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The European Regional Development Fund can be a crucial source of funding, but relations and processes between the partners involved need to be coherently managed, advises Florence Harmelin.

Photo of tax workshop
Artists at a tax workshop hosted by New Creative Markets

New Creative Markets is a support programme for the creative industries run by a consortium of four London arts organisations: Four Corners, Cockpit Arts, Photofusion and SPACE (the lead partner). Our goal is to assist small creative companies and freelancers in the photography, design, craft and visual arts sector to access new markets, by providing them with market knowledge and business skills. We were successful in accessing £1m from the European Regional Development Fund (ERDF) by proposing a project delivered to over 450 creative businesses in all parts of London. The four partners have developed and benefited from a close partnership since 2012 which will cease delivery in summer 2015. Anna Harding, Chief Executive of SPACE, explains the reasons behind the partnership: “Running an arts organisation with very limited core funding, my policy over the last nine years has been to work closely with partners whose expertise we value. We can extend our impact and reach and provide valuable benefits to more artists.”

Although the partners retained separate audiences and delivery, they agreed on a common client journey to map the progression of the participants throughout the programme. With a standardised vision and shared project documentation, the partners were able to offer a tailored programme, while retaining the coherence necessary to evidence the quarterly outputs required by the ERDF contract. The partners also benefited from networking, exchanging knowledge and being able to access each other’s consultant network, which increased the quality of delivery. Brand recognition for the programme was helped by cross-marketing between the partners and the use of a common logo and newsletter. The programme is already able to evidence a substantial impact on the London creative sector with over £600,000 of new sales created and £430,000 of increased economic performance.

However, working in partnership needs to be coherent, particularly in meeting the requirements of an ERDF contract. These requirements, which include forecasting and reporting, are onerous: New Creative Markets reports every quarter to the European Programmes Management Unit at the Greater London Authority. The more partners there are, the higher the number of risks that can affect the programme, for example, staff leaving, other sources of funding stopping or a partner’s strategy evolving. Managing such change is an important part of the continued success of similar programmes.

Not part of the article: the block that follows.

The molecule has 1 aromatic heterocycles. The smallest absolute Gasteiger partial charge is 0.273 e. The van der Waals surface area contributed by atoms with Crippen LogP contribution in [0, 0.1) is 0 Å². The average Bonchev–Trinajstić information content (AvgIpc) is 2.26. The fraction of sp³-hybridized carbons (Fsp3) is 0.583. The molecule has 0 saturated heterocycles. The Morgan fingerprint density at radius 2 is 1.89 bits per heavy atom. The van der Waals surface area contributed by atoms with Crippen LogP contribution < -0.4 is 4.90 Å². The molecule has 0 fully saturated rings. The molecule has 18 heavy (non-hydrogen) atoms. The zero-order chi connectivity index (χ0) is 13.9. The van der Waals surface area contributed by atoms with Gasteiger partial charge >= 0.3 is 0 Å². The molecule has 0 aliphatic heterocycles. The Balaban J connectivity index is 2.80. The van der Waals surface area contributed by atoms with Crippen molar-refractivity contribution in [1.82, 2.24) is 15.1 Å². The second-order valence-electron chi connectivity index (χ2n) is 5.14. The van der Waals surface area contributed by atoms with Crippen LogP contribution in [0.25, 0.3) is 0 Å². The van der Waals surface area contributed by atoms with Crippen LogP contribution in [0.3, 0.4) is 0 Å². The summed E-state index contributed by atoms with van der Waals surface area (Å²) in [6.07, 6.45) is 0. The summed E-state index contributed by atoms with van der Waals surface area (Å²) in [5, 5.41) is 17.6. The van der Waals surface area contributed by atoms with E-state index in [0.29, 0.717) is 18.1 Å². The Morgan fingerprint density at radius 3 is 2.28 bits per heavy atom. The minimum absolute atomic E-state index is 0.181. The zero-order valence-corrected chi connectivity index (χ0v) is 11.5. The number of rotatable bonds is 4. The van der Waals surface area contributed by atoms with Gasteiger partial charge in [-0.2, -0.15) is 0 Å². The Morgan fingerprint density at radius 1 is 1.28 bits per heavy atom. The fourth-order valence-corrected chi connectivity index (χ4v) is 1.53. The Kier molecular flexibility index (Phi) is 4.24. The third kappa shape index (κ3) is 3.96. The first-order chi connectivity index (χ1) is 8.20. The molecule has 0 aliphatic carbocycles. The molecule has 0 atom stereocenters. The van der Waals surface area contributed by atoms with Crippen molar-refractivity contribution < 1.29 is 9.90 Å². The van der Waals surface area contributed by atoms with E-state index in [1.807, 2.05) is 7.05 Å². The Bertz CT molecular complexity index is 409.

The requirements of an ERDF-funded programme can be demanding for small independent organisations, both in spending the budget and in providing evidence of the outputs. The project is only 50% funded by Europe, which means that 50% match-funding needs to be secured for the duration of the programme – and that cannot be ‘in kind’ funding. Therefore cash flow must be managed effectively to safeguard jobs in the delivery partner organisations. All eligible costs that are to be claimed for elements of delivery, such as venues, consultants and speakers, need to be procured in line with EU regulations, which staff may not be familiar with.

Evidencing outputs requires a detailed evidence trail and considerable administrative staff time. It is crucial that the aims of each partner are in alignment with the aims of the programme for the experience to be worthwhile.

The new round of ERDF and European Social Fund funding will be announced in the New Year. Meeting the requirements can be demanding for smaller organisations, but such funding can provide a notable source of revenue for cultural organisations in a time of cuts and reductions in national grants. Some key lessons that we have learnt are the following:

  • Work with partners who share the same culture and who you can communicate with easily. Meet regularly to review performance, share issues and discuss solutions and experiences.
  • Have service level agreements in place that are transparent and which detail each partner’s responsibility, contribution to the programme and early exit strategies.
  • Invest in a dedicated programme manager to co-ordinate the partnership, be responsible for all reporting, manage the relationship with the funders and lead on exit strategy and programme dissemination.
  • Adopt from the start common management and administrative systems and processes to maximise budget spend, manage cash flow and performance, and evidence outputs in keeping with funders’ requirements.
  • Use the programme to inform and develop each partner organisation’s strategy, as it can provide invaluable data for your track record and can lead to future partnership collaboration.
  • Use the experience and reach of the programme to develop your organisation’s network, services and ultimately your sustainability.

Florence Harmelin is ERDF Programme Manager at New Creative Markets.

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Image of Florence Harmelin